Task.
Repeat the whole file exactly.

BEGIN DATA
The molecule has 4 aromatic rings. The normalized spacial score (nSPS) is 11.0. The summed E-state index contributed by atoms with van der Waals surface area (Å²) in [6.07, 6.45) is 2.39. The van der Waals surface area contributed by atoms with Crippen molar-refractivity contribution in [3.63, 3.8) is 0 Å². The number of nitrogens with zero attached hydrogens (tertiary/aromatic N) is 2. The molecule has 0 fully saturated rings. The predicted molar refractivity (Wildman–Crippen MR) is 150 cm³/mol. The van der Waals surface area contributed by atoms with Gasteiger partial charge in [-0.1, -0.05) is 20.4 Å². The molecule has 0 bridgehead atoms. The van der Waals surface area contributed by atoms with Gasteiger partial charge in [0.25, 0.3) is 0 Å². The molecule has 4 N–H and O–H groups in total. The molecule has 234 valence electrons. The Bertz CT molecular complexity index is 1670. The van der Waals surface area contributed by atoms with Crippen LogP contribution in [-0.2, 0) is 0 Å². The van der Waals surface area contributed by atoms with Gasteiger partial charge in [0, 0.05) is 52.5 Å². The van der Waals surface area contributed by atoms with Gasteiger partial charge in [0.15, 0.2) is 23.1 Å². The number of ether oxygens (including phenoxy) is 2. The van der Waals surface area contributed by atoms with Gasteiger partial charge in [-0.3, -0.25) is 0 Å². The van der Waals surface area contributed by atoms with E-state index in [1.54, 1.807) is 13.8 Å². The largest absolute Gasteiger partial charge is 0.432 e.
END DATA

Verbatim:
The molecule has 4 aromatic rings. The normalized spacial score (nSPS) is 11.0. The summed E-state index contributed by atoms with van der Waals surface area (Å²) in [6.07, 6.45) is 2.39. The van der Waals surface area contributed by atoms with Crippen molar-refractivity contribution in [3.63, 3.8) is 0 Å². The number of nitrogens with zero attached hydrogens (tertiary/aromatic N) is 2. The molecule has 0 fully saturated rings. The predicted molar refractivity (Wildman–Crippen MR) is 150 cm³/mol. The van der Waals surface area contributed by atoms with Gasteiger partial charge in [-0.1, -0.05) is 20.4 Å². The molecule has 0 bridgehead atoms. The van der Waals surface area contributed by atoms with Gasteiger partial charge in [0.25, 0.3) is 0 Å². The molecule has 4 N–H and O–H groups in total. The molecule has 234 valence electrons. The Bertz CT molecular complexity index is 1670. The van der Waals surface area contributed by atoms with Crippen LogP contribution in [-0.2, 0) is 0 Å². The van der Waals surface area contributed by atoms with Gasteiger partial charge in [0, 0.05) is 52.5 Å². The van der Waals surface area contributed by atoms with Gasteiger partial charge in [0.15, 0.2) is 23.1 Å². The number of ether oxygens (including phenoxy) is 2. The van der Waals surface area contributed by atoms with Gasteiger partial charge in [-0.3, -0.25) is 0 Å². The van der Waals surface area contributed by atoms with E-state index in [1.54, 1.807) is 13.8 Å². The largest absolute Gasteiger partial charge is 0.432 e.